National Science Teaching Standards (NSTA):
“Magnets attract and repel.” In this lesson, students learn that magnets attract and repel various objects. Magnets attract objects that contain iron, and repel those that do not. This lesson is imperative because students learn that magnetic force is all around. It is one of the 3 kinds of forces (wind, gravity, magnetism). The students are given an opportunity to conduct an experiment (gone fishing) in which they test various objects to see whether they repel (push) or attract (pull) the magnet. It is important take student learn how magnets are used in everyday life. Also, this lesson is taught because of Tennessee standards.
Science and Engineering Practice:
SP 4 addresses using collected data to reveal patterns and relationships. In K-2, students record information (observations, thoughts, and ideas). In this lesson, students experiment with magnets. They use a chart to notate which items repel or attract to the magnet.
SP 8 addresses obtaining, evaluating, and communicating information in K–2. Students communicate information with others in oral and written form to discuss scientific ideas. In this lesson, students collaborate in groups to discuss which items can attract or repel magnets.
Students understand that force is a push or pull that makes something move.
In my class, my students are called Junior Scientists. They wear lab jackets they created early in the school year to be worn during experiments. I call them junior scientists to encourage them to major in Science and Math related careers. I want them to develop a love for Science and Math. Also, we sing "It Is Science Time" or "I Got A Feeling Song" before each lesson.
At their desks, students sing a song at the opening of each science lesson. This song motivates and engages my Junior Scientists at the beginning of each science lesson. During science lessons, I call my students scientists to empower and encourage them to become dreamers and doers.
“I can” statement
I call on a student to read our "I Can" statement for the day. While using an over-sized microphone, a scientist says, "I can recognize force as a push or pull ." The "I Can" statement helps students take ownership of the lesson as they put standards into context. The other students praise the student that reads the "I Can" statement by clapping. I encourage students to give each other praise to boost their self-esteem.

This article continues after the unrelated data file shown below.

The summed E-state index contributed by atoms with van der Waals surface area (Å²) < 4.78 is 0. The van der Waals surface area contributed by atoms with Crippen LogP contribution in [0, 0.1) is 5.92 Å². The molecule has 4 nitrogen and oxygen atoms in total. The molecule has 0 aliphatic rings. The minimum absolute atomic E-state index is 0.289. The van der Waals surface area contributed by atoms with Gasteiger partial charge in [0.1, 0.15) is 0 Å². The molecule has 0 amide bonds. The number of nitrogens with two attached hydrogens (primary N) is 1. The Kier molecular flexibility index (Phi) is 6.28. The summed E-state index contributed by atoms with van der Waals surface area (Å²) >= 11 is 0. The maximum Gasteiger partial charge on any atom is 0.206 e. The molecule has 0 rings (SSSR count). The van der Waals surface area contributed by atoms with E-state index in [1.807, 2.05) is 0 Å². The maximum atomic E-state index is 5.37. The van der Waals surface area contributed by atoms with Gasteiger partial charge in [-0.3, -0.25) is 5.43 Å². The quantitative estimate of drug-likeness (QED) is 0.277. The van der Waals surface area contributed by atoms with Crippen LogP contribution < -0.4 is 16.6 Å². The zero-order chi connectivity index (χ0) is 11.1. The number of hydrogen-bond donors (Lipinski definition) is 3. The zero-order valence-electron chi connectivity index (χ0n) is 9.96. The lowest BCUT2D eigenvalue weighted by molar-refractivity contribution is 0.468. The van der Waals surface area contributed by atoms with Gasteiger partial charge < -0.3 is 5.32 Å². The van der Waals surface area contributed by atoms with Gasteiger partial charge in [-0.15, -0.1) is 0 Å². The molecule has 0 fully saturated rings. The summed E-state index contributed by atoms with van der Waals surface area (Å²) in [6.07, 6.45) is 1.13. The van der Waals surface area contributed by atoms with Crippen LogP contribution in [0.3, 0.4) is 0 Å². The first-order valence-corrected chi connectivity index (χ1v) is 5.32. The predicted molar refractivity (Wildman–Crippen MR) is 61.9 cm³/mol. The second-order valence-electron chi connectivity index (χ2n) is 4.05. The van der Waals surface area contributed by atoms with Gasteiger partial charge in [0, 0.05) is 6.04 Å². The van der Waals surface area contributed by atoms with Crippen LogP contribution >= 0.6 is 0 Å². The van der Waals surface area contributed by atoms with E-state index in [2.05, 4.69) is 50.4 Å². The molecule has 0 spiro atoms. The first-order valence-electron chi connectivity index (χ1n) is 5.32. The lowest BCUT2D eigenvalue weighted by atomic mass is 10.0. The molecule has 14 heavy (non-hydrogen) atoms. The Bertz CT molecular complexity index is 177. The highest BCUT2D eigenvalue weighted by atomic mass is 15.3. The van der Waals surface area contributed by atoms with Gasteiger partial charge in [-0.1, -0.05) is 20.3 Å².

Students view a short film on Brain Pop about magnets. If you have access to Brain Pop Jr., you can observe this video. While viewing the film students learn what magnets are and how they work. The film is used to grasp the attention of the students, and gets them enthusiastic about the lesson that follows. It helps motivate my visual learners.
Debrief: After viewing the film, I lead a discussion about the things that were shown in the film. I pose this questions: What is a magnet ? How it can pull other things? When do items repel from magnets? What is magnetism? Discussing the film allows me to get an idea of the things students have learned from the video.
When I say "We Are On The Move" and my students stand and sing, We Are On The Move. This routine helps my students move to their group's table with very little distraction. This also helps my auditory learners who enjoy singing as well as my kinesthetic children who enjoy moving.
When students get to their tables, they begin to assign their roles: a person to record, measure, and report. I assign the leader who is one of my advanced students. Leadership qualities are present. They put on their group labels with a clothes pin to ensure that I know each child's role. Students are grouped by abilities to support learning. I want all my students to take ownership of their learning, so assigning roles permits students to develop confidence in themselves as well as use their strengths to accomplish their group's goals. All hands must be on deck.
Before the groups start their investigation, I discuss the science safety rules. 1. Think Ahead. 2. Be Neat. 3. Be careful 4. Do not place anything in your mouth. It is important for students to have a sense what is and is not appropriate during science investigation. I am preparing them for upper grade science experiments. My students know the importance of being safe.
Students are informed that they are about to go “fishing” in the classroom. Students collaborate in groups so they can start “fishing.” Once they are in their groups, students observe the objects and ask each other questions about the presented items. They make a prediction about which objects from the “pond” attract or repel. Students record their predictions on the lab sheet. After they have finished making predictions, students do the test. Students use a horseshoe magnet to attempt to “fish” the objects from the “pond.” On the lab sheet, student record which objects repelled and which ones were attracted.
I pose these questions: Which items were attracted to the magnet? Which items did the magnet repel? When the magnet attracted an item, did it use a push or pull? Explain?
Once the question and answer session is over, students receive an Exit Ticket. Students complete the assessment based on their ability level. There are three ability levels that are assessed. The Achievers, students performing below grade level; Superstars, students performing at grade level; and All-stars, students performing above grade level. Assessing students according to ability levels allows the students to receive the support they need to grow academically.